Windows is a fairly intelligent operating system and does a pretty good job automatically detecting and installing new devices; however, sometimes it simply misses the mark.
Perhaps you just attached a new scanner and now your computer is wiggin’ out or you reinstsalled Windows 8 from scratch but some devices such as your USB printer are acting funny.
Here’s what to do when your devices start acting doltish.
The first place I would check is the Device Manager.
In Windows 8, just press the Windows Key + x + m and scroll through the list looking for any devices with a yellow exclamation sign next to it.
This means that Windows detected the device but couldn’t automatically install the drivers for some reason.
We need to find a way to identify the unknown device so we can throw the ID into Google and grab the drivers. Fortunately, this is super easy.
Right click the mystery device and choose Properties.
In the Device status box you should see the following error:
The drivers for this device are not installed. (Code 28)
There are no compatible drivers for this device.
To find a driver for this device, click Update Driver.
If you click the Update Driver button and then choose Search automatically for updated driver software you may find something but in my experience this has NEVER worked. If it works for you great, but I’m going to save you loads of time with a little known trick that has a better success rate.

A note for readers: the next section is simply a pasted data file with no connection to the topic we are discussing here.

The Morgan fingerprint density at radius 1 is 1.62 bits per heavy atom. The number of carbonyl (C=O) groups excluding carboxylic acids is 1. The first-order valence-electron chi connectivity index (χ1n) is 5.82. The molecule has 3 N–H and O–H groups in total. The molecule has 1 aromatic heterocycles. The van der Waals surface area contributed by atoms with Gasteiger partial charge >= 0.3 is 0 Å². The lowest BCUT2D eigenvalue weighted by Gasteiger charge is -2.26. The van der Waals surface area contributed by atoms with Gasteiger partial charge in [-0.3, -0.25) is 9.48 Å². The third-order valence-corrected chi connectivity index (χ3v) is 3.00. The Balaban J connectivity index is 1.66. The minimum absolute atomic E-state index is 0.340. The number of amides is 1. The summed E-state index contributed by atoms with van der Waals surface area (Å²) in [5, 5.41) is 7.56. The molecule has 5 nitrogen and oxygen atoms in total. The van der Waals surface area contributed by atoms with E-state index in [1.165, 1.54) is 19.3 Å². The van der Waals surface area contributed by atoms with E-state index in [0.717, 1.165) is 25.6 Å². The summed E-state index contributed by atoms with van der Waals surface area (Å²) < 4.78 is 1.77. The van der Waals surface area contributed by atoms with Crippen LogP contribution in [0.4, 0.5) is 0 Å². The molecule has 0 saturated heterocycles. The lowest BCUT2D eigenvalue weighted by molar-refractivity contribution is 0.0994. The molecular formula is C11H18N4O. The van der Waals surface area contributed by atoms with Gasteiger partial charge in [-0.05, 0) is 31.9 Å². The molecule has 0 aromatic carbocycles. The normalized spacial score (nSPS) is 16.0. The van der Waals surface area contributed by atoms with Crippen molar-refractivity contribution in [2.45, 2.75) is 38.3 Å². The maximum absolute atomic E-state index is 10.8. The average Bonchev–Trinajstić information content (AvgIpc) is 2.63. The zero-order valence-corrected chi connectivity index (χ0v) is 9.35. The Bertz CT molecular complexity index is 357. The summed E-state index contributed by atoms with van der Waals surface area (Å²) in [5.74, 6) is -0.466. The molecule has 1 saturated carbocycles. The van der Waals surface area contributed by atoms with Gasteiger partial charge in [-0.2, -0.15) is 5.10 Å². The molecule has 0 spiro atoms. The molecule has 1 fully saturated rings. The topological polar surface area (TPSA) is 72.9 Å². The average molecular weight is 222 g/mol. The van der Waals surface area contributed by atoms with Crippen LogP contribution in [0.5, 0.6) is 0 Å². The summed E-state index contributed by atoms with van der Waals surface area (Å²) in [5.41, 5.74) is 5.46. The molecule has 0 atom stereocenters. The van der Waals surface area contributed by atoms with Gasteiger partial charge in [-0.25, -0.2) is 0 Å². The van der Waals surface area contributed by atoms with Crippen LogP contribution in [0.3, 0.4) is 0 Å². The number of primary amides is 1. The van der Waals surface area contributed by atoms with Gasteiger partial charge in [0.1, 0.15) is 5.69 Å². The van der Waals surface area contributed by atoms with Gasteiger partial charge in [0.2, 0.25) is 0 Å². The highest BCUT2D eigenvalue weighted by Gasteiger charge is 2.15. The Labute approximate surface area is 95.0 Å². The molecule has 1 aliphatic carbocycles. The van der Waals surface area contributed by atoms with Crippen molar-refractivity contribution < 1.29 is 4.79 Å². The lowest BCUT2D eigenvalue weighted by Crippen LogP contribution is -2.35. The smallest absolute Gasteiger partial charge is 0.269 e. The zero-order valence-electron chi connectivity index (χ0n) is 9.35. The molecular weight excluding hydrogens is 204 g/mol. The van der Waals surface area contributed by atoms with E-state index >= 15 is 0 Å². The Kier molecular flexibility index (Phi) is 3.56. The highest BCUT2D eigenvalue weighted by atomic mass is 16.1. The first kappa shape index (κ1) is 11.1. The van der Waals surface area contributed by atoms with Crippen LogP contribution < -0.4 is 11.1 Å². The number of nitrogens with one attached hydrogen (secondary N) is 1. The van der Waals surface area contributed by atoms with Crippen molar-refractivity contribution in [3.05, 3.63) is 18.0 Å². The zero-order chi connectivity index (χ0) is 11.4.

Click on over to the Details tab, click the Property drop down box and select Hardware Ids.
Right click the first ID and choose Copy from the context menu.
The gibberish text in the list is an identification string assigned by the device vendor that matches an INF file.
An INF file is just a text file used to install a driver. Think of the INF as a blueprint for installing a new device. It contains stuff such as the driver name, location, version and registry stuff.
Here’s what the INF file for my monitor looks like:
Thankfully we don’t need to (nor should we) mess with these files. I just wanted to show you an example to clear any confusion.
Alright, now that we have the hardware ID stored on the clipboard we can paste it into our browser and get our driver.
If you’re using Chrome or Firefox, just right-click the address bar and choose Paste and Go.
The first hit looks promising, let’s check that out:
A quick scroll through the forum produces one verified answer. It looks like this my Unknown Device is a Memory Card reader.
Ah, that explains why my laptop never detected my SD cards.
Since I can see the URL comes directly from Lenovo I can trust the executable. But it’s true that malicious hackers can easily make it look like a link is coming from a reliable URL so you shouldn’t trust this alone. For safe measure it’s always a good idea to scan everything you download from the internet (especially .exe files) before running it.
After you find the driver, click through the installation wizard and complete the installation.
Now if you flip back over to the Device Manager you’ll notice the yellow exclamation mark is gone and so is your unknown device.
In my case, if you look near the top of the screenshot you’ll see my unknown device has been correctly identified as a Ricoh PCIe SDXC controller, which is my memory card reader.
You’ll also notice near the bottom under Other Devices, that only PCI Serial Host has an exclamation mark next to it.
Now I need to find that driver…
I hope this helped you! If not just share your issues in the comments and we’ll get you going.